Ghosts of "former communists"

  • 2001-06-28
The presidential ambitions of Rolandas Paksas and Arturas Paulauskas have exploded Lithuania's ruling coalition. Paulauskas has completely discredited himself by provoking the current crisis. His party will have no chances of getting into Parliament during the next elections, scheduled for 2005. However, Brazauskas, not Paulauskas, is the hero now. The world's media has written extensively about "former communists" returning to power.

The term "former communists" is senseless. Let's face facts. Brazauskas did a great deal to finish off communism in Europe.

Backed by the Sajudis national liberation movement, Brazauskas was elected head of the Lithuanian Communist Party in 1988. In 1989 his party split from the Communist Party of the U.S.S.R. It is this split that is widely considered to be one of the major turning points in Lithuania's drive to independence - and therefore one of the key factors that sealed the fate of the Soviet Union.

The communists of the other so-called former Soviet republics had little will at this time to follow his courageous example. In 1989 Brazauskas' party adopted a program of Western-style social democracy, promoting a free market and a multi-party system, then considered a deadly sin by the Soviet leader so beloved to the West, Mikhail Gorbachev.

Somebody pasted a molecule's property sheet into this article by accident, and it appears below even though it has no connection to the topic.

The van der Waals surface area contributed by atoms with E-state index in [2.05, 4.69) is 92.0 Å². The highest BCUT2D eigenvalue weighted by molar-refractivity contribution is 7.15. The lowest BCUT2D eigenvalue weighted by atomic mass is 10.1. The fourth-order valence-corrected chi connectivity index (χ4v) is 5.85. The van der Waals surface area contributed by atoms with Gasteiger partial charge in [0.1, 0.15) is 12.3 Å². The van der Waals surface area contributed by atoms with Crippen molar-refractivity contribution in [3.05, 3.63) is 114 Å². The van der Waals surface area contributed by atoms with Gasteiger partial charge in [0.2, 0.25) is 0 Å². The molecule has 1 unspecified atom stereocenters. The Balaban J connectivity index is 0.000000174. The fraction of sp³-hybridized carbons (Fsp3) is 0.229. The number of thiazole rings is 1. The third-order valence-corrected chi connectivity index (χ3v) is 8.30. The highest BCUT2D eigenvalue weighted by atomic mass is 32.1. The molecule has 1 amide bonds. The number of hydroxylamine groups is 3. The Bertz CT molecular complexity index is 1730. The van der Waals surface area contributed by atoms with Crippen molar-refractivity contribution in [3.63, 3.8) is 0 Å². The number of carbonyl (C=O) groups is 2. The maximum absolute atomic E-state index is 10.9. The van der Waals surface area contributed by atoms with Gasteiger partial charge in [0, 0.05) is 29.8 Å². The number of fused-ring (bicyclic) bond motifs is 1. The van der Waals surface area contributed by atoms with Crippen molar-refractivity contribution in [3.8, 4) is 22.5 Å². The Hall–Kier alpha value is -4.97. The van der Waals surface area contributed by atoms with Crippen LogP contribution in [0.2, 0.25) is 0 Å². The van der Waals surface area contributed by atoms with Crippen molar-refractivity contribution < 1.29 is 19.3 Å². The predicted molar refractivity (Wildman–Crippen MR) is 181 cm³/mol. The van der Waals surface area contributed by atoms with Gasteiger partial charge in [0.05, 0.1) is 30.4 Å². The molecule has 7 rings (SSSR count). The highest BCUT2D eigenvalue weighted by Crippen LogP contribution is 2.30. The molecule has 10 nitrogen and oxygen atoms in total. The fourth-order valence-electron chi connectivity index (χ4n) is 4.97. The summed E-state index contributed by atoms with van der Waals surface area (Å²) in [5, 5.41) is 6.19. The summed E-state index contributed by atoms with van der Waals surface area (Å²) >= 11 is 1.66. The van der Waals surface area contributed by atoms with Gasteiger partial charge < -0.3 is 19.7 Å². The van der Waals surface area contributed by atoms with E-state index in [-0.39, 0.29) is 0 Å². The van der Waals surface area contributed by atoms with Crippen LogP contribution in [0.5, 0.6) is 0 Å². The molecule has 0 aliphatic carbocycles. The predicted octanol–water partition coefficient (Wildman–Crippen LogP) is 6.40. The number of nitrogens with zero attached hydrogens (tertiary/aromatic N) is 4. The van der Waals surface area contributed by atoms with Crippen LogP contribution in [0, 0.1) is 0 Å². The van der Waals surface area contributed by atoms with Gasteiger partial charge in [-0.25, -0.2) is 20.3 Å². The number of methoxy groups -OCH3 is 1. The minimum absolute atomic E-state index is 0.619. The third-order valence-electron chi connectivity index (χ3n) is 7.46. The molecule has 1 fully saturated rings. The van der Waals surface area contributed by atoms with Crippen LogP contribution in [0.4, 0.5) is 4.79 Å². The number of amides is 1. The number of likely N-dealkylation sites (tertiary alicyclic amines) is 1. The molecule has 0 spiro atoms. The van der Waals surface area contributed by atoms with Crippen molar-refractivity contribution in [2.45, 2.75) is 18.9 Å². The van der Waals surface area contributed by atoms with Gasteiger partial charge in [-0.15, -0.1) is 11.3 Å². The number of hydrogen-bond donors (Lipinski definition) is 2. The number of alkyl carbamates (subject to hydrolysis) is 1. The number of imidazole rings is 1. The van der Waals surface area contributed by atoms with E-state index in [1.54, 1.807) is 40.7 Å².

In 1990, as MP, Brazauskas voted for the re-establishment of Lithuania's independence. In 1994, Brazauskas, recently voted in as president, became the first president of the Baltic states to send an official letter to the NATO secretary general requesting that his country be accepted into the alliance. His then-ruling Democratic Labor Party (LDDP) also proclaimed Lithuania's wish to join the European Union.

In 2001, the LDDP merged with the Social Democratic Party, established by Soviet-era political prisoners Aloyzas Sakalas and Vytenis Andriukaitis. These men were never members of the Communist Party. The Social Democratic Party cooperates closely with Western European social democrats, currently in power in most countries of the EU.

Lithuania's leftists do not wing as far to the left as their Swedish or Norwegian friends, who choose to preserve their state-owned telecom, oil and gas industries and some banks.

Anyway, the leftists will continue to be criticized; most Lithuanian commentators have extremely liberal economic viewpoints.

It would be naive to think that the former communists will be making major changes on Lithuania's road to NATO and the European Union. Just look at Poland. Former communist (and a good friend of Brazauskas) President Aleksander Kwasniewski is more devoted to the interests of NATO than right-wing French President Jacques Chirac. Nearly 64 percent of Lithuania's population supports NATO membership and less than 26 percent is against it. It would not be clever to act against the nation's will.

Still, Brazauskas' comeback to high politics may raise some eyebrows. The leftists were always very close to the bosses of big business in Lithuania. Some of these bosses have close ties to Gazprom and LUKoil. This might increase Russian influence in the Lithuanian economy. It is worth remembering that the Russians (like the Americans) always mix business with politics.